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Jacketed Piping Systems: Key Considerations for Improving System Efficiencies

by Engineering Geek Expert in industrial engineering including piping,
Unlike standard process piping, jacketed piping systems are much more complex as they have a double-walled network for transporting highly viscous fluids. And so, they need special attention during the designing and installation phase. 

Jacketed piping ideally comprises 4 key components:  

  1. Core Pipe: This is the central pipe which is smaller than the jacketed pipe and carries the fluid from one point to another.
  2. Jacket Pipe: This pipe is larger than the core pipe and carries blazing hot steam from one point to another. 
  3. Guide Plate: Spider or spacer is installed for supporting the core pipe and to ensure a uniform gap between the jacket and core pipes. 
  4. Steam Feeder: This tapping connection is provided in the jacket pipe to create a path for the steam inlet & outlet.
 
Types of Jacketed Piping

Depending on the nature and purpose of the jacket pipe, it can be classified into two different types. 

  • Continuous Jacketing: In this type, all the components including valves, fittings, branch connections, flanges including the entire length of the pipe are completely covered by the jacket pipe.
  • Discontinuous Jacketing: This type comprises only straight lengths of the core pipe. It does not include any elbows, fittings, branch connections, tees, and valves.  

Important Points to Consider When Designing a Jacketed Piping Network

  • Fluid Pressure: The fluid running in the main pipe must be operable at a pressure lower than the fluid flowing through the jacketed pipe. This is needed to ensure that in case of an unexpected failure in the core piping process, the fluid is contained in place and does not end up flowing outside of the system.  
  • Location of the Feeder Inlet Port: The location of the inlet and outlet varies depending on the media chosen for jacket piping. In the case of liquid medium, the feeder post should ideally be at the lowest point in the jacket for the inlet and the highest point for the outlet. This is needed to ensure that the jacket is filled with media before it leaves the system. But, in the case of gaseous media (steam), the inlet port should be placed at the highest point while the outlet should be at the lowest point. 
  • Direction of Flow: The direction of the flow of fluids in the jacket and core pipes should be exactly the opposite. It ensures the desired rate of heating or cooling for the product that is flowing in the core pipe.
  • Slope: A jacketed pipe should ideally be installed with a certain slope. Depending on the viscosity and density of the fluid flowing in the core pipe, this slope helps drain the process fluid completely.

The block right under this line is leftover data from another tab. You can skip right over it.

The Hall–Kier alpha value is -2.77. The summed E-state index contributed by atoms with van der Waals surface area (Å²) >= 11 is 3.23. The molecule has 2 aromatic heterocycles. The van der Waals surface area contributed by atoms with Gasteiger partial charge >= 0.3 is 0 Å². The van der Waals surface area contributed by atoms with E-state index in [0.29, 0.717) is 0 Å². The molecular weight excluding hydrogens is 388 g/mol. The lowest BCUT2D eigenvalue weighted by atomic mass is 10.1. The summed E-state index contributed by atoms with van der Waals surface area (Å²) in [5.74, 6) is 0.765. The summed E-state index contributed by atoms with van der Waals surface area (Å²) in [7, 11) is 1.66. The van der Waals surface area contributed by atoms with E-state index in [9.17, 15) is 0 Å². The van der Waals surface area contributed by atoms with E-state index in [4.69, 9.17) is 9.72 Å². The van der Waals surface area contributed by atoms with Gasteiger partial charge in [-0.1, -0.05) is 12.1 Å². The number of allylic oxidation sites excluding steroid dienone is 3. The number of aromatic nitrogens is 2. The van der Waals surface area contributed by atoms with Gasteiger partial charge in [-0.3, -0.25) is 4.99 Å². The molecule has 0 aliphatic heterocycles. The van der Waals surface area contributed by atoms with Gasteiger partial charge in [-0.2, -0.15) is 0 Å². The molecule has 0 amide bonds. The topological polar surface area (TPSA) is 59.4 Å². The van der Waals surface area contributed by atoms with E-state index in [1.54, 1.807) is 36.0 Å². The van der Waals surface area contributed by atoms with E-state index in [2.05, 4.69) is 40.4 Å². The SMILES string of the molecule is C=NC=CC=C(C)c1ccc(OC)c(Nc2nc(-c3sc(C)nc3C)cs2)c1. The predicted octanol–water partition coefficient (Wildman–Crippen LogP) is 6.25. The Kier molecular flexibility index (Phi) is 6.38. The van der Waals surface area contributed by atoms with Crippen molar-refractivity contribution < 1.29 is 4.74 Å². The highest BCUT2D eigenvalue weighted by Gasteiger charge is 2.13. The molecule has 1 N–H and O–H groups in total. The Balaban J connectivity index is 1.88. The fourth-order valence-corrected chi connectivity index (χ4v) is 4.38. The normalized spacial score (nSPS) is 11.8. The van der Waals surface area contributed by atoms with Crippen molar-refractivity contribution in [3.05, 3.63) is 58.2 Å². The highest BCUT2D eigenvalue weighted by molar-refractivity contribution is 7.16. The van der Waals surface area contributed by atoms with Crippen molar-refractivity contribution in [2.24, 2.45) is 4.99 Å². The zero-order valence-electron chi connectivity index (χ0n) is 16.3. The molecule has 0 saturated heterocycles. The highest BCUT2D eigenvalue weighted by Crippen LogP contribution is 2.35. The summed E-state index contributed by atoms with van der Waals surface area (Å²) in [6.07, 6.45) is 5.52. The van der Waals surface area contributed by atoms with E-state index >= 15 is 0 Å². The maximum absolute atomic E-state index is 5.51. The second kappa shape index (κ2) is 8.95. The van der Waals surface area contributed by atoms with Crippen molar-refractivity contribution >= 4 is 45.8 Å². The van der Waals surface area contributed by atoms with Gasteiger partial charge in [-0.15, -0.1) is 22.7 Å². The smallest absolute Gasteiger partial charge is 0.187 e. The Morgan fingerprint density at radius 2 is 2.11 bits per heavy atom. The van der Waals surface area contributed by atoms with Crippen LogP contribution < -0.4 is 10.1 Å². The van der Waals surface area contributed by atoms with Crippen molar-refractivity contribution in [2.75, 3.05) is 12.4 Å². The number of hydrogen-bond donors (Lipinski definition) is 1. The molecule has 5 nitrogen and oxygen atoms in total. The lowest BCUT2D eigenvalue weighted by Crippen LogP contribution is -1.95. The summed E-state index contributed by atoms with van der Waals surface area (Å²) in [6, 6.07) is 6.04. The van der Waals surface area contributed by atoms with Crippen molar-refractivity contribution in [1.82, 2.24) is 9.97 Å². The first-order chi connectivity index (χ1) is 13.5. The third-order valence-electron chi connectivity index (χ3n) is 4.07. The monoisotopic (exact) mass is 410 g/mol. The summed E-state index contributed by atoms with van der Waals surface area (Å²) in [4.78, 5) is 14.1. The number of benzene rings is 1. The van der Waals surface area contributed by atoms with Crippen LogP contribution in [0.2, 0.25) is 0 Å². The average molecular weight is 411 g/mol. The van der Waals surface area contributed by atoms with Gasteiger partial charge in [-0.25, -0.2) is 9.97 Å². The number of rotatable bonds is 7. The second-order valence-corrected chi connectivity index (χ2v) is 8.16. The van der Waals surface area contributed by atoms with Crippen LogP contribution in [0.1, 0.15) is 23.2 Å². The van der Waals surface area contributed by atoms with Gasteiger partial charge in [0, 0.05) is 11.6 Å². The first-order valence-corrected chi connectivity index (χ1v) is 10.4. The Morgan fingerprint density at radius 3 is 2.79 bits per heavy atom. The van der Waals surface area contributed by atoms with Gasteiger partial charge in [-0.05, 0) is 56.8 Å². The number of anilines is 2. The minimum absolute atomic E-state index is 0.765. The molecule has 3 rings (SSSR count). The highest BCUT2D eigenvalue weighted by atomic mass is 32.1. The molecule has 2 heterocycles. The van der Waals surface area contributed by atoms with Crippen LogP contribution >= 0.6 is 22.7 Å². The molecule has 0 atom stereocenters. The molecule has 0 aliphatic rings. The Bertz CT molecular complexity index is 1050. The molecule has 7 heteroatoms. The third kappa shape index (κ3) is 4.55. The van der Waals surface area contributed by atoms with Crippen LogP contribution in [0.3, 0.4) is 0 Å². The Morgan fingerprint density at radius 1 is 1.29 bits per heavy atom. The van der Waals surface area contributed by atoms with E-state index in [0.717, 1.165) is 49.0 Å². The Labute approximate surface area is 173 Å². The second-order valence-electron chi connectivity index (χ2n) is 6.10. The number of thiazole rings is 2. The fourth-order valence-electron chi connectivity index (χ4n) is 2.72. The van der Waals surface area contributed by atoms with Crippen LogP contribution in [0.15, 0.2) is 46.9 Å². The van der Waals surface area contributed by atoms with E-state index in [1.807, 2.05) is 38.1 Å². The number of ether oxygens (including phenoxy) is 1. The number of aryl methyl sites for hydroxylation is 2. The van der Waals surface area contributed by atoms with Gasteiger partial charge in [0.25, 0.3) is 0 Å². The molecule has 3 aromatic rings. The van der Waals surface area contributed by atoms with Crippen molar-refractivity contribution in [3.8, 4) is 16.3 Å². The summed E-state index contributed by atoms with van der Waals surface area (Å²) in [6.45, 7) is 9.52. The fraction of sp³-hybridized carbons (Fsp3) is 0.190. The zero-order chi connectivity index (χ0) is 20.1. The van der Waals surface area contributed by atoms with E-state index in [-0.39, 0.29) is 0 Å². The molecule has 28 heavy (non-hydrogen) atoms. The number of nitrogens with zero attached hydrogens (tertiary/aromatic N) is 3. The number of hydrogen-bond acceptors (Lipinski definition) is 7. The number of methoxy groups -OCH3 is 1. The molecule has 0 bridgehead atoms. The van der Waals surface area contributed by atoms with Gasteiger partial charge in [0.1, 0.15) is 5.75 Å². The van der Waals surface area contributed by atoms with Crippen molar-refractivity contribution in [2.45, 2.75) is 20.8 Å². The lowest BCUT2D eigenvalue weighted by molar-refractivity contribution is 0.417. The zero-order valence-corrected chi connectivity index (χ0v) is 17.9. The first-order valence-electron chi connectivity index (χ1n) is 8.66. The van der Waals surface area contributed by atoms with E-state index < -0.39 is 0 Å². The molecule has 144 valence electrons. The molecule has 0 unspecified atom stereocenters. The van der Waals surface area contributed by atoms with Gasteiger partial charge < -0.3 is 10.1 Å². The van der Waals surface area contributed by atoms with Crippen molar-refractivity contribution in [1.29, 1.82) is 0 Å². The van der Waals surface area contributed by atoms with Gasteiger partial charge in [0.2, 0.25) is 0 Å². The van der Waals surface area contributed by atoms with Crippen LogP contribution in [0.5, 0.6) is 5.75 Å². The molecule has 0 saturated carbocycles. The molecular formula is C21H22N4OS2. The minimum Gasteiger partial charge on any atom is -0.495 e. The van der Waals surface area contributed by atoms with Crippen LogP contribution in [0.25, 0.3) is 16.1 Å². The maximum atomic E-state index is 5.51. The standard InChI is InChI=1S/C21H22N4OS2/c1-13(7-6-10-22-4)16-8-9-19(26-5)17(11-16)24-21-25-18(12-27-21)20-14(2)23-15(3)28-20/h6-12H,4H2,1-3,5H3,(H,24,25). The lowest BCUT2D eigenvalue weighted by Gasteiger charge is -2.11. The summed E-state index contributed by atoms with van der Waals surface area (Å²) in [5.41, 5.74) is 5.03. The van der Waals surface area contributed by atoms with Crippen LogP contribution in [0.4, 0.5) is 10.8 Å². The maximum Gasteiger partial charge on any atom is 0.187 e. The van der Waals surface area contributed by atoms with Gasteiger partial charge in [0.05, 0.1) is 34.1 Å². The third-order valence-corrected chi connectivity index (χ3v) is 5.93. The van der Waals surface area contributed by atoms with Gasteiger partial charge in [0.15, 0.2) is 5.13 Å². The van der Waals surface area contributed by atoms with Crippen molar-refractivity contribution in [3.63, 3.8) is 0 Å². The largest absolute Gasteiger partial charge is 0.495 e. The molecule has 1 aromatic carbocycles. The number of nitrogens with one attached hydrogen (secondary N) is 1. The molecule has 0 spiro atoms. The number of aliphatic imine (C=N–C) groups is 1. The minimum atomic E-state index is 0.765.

• Breaks and Joints in Continuity: Any jacketed pipe needs to be designed while keeping a minimum number of joints and break-up flanges. Every break whether it is in the core pipe or jacket pipe costs more due to material requirements and maintenance of the system. 
  • Annular Spacing between Jacket & Core: The annular spacing between the jacket and core pipes is needed to optimize the piping system to prevent the fluid from either scalding or solidifying the material of the pipe. 
  • Pipe flexibility and stress analysis: Due to extreme operating pressures and temperatures in the core and the jacketed pipes, stress is developed in the system. This can result in unexpected failure of the piping network and for this reason, stress analysis is recommended to ensure pipe flexibility under varied conditions. 
  • System Layout & Components: While designing any jacketed piping network, the following points must be considered: 
       1. Types of section connectors that are to be used 
       2. Possibility of expansion and thermal differences between the jacket pipe material and core pipe material 
       3. The possibility of rusting on both the jacket side and core of the pipe 
       4. The need for installation of guide strips and internal supports between the core and jacket
       5. The need for a turbulence mechanism in the pipe such as wraps, fins, or disruptors.  

Common Applications of Jacketed Piping

Jacketed piping has a limited but vital role to play in processing industries where it is essential to maintain a specific temperature throughout the transportation of fluid from one point to another. Highlighted below as some applications of jacketed piping: 

  1. In vegetable oil manufacturing units, to maintain uniform fluidity throughout the piping system 
  2. In a sulfuric acid plant that transports molten sulfur 
  3. In an oxygen generation plant for transporting liquid oxygen 
  4. In merchant ships to prevent clogging of pipes due to extremely low temperatures 
  5. In piping systems that pass through cold regions   

Plant managers and process engineers looking to improve system efficiencies can consider the assistance of an experienced engineering design agency. Such agencies specialize in pipe flexibility and stress analysis and are fully equipped to conduct fitness and compliance assessments.

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About Engineering Geek Junior   Expert in industrial engineering including piping,

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Joined APSense since, November 20th, 2019, From Seattle, United States.

Created on Dec 21st 2021 04:02. Viewed 287 times.

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